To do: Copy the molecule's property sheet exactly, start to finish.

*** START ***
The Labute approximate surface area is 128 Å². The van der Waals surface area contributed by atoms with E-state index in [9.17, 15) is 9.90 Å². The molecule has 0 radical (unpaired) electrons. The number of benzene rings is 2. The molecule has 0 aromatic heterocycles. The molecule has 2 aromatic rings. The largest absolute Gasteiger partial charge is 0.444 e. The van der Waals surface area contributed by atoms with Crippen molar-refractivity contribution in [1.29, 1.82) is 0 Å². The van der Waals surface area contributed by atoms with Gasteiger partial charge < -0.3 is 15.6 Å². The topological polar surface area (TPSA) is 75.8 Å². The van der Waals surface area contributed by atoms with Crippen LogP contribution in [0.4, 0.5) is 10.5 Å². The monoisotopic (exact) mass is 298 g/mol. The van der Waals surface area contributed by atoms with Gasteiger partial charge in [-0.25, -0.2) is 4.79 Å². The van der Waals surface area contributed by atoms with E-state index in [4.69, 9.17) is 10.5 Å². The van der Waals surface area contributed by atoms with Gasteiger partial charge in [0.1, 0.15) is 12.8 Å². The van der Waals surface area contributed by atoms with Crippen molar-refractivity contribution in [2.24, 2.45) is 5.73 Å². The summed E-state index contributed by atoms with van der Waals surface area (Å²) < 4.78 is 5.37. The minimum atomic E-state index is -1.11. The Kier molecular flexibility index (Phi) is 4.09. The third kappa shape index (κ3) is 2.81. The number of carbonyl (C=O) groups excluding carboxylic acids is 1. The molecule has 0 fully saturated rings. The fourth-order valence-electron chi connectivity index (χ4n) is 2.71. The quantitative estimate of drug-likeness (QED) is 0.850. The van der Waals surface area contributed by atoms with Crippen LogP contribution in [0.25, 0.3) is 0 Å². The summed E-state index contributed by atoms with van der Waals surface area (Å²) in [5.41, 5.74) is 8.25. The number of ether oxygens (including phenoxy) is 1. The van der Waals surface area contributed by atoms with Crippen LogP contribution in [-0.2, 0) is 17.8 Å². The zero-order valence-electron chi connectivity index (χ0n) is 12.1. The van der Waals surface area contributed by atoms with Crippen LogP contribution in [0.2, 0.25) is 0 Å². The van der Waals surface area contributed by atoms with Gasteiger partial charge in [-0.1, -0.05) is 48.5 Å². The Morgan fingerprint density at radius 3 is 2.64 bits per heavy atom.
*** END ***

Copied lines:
The Labute approximate surface area is 128 Å². The van der Waals surface area contributed by atoms with E-state index in [9.17, 15) is 9.90 Å². The molecule has 0 radical (unpaired) electrons. The number of benzene rings is 2. The molecule has 0 aromatic heterocycles. The molecule has 2 aromatic rings. The largest absolute Gasteiger partial charge is 0.444 e. The van der Waals surface area contributed by atoms with Crippen molar-refractivity contribution in [1.29, 1.82) is 0 Å². The van der Waals surface area contributed by atoms with Gasteiger partial charge < -0.3 is 15.6 Å². The topological polar surface area (TPSA) is 75.8 Å². The van der Waals surface area contributed by atoms with Crippen LogP contribution in [0.4, 0.5) is 10.5 Å². The monoisotopic (exact) mass is 298 g/mol. The van der Waals surface area contributed by atoms with Gasteiger partial charge in [-0.25, -0.2) is 4.79 Å². The van der Waals surface area contributed by atoms with E-state index in [4.69, 9.17) is 10.5 Å². The van der Waals surface area contributed by atoms with Gasteiger partial charge in [0.1, 0.15) is 12.8 Å². The van der Waals surface area contributed by atoms with Crippen molar-refractivity contribution in [2.24, 2.45) is 5.73 Å². The summed E-state index contributed by atoms with van der Waals surface area (Å²) < 4.78 is 5.37. The minimum atomic E-state index is -1.11. The Kier molecular flexibility index (Phi) is 4.09. The third kappa shape index (κ3) is 2.81. The number of carbonyl (C=O) groups excluding carboxylic acids is 1. The molecule has 0 fully saturated rings. The fourth-order valence-electron chi connectivity index (χ4n) is 2.71. The quantitative estimate of drug-likeness (QED) is 0.850. The van der Waals surface area contributed by atoms with Crippen LogP contribution in [0.25, 0.3) is 0 Å². The summed E-state index contributed by atoms with van der Waals surface area (Å²) in [5.41, 5.74) is 8.25. The number of ether oxygens (including phenoxy) is 1. The van der Waals surface area contributed by atoms with Crippen LogP contribution in [-0.2, 0) is 17.8 Å². The zero-order valence-electron chi connectivity index (χ0n) is 12.1. The van der Waals surface area contributed by atoms with Crippen LogP contribution in [0.2, 0.25) is 0 Å². The van der Waals surface area contributed by atoms with Gasteiger partial charge in [-0.1, -0.05) is 48.5 Å². The Morgan fingerprint density at radius 3 is 2.64 bits per heavy atom.